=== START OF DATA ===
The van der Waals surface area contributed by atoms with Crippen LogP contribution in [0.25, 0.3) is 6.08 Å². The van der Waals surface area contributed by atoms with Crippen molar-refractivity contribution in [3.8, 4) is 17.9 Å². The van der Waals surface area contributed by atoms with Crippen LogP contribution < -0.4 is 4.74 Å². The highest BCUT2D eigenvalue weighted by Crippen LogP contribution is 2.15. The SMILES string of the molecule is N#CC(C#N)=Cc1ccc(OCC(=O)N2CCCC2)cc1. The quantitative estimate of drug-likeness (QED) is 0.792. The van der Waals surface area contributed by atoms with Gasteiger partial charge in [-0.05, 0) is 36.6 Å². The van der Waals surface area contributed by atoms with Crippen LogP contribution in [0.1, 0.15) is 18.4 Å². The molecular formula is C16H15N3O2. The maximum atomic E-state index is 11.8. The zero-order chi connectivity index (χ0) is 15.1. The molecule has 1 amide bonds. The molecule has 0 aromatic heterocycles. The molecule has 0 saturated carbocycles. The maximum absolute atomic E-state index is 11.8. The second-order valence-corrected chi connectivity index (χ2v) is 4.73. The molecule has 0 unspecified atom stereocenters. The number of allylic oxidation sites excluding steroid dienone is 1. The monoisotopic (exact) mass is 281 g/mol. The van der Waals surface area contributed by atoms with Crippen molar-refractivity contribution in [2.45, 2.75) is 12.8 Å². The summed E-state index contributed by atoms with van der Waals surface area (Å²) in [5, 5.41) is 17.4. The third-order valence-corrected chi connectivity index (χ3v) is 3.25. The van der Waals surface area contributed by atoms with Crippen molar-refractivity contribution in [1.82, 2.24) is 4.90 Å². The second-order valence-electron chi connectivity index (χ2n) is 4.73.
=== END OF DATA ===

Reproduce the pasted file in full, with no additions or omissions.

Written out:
The van der Waals surface area contributed by atoms with Crippen LogP contribution in [0.25, 0.3) is 6.08 Å². The van der Waals surface area contributed by atoms with Crippen molar-refractivity contribution in [3.8, 4) is 17.9 Å². The van der Waals surface area contributed by atoms with Crippen LogP contribution < -0.4 is 4.74 Å². The highest BCUT2D eigenvalue weighted by Crippen LogP contribution is 2.15. The SMILES string of the molecule is N#CC(C#N)=Cc1ccc(OCC(=O)N2CCCC2)cc1. The quantitative estimate of drug-likeness (QED) is 0.792. The van der Waals surface area contributed by atoms with Gasteiger partial charge in [-0.05, 0) is 36.6 Å². The van der Waals surface area contributed by atoms with Crippen LogP contribution in [0.1, 0.15) is 18.4 Å². The molecular formula is C16H15N3O2. The maximum atomic E-state index is 11.8. The zero-order chi connectivity index (χ0) is 15.1. The molecule has 1 amide bonds. The molecule has 0 aromatic heterocycles. The molecule has 0 saturated carbocycles. The maximum absolute atomic E-state index is 11.8. The second-order valence-corrected chi connectivity index (χ2v) is 4.73. The molecule has 0 unspecified atom stereocenters. The number of allylic oxidation sites excluding steroid dienone is 1. The monoisotopic (exact) mass is 281 g/mol. The van der Waals surface area contributed by atoms with Crippen molar-refractivity contribution in [2.45, 2.75) is 12.8 Å². The summed E-state index contributed by atoms with van der Waals surface area (Å²) in [5, 5.41) is 17.4. The third-order valence-corrected chi connectivity index (χ3v) is 3.25. The van der Waals surface area contributed by atoms with Crippen molar-refractivity contribution in [1.82, 2.24) is 4.90 Å². The second-order valence-electron chi connectivity index (χ2n) is 4.73.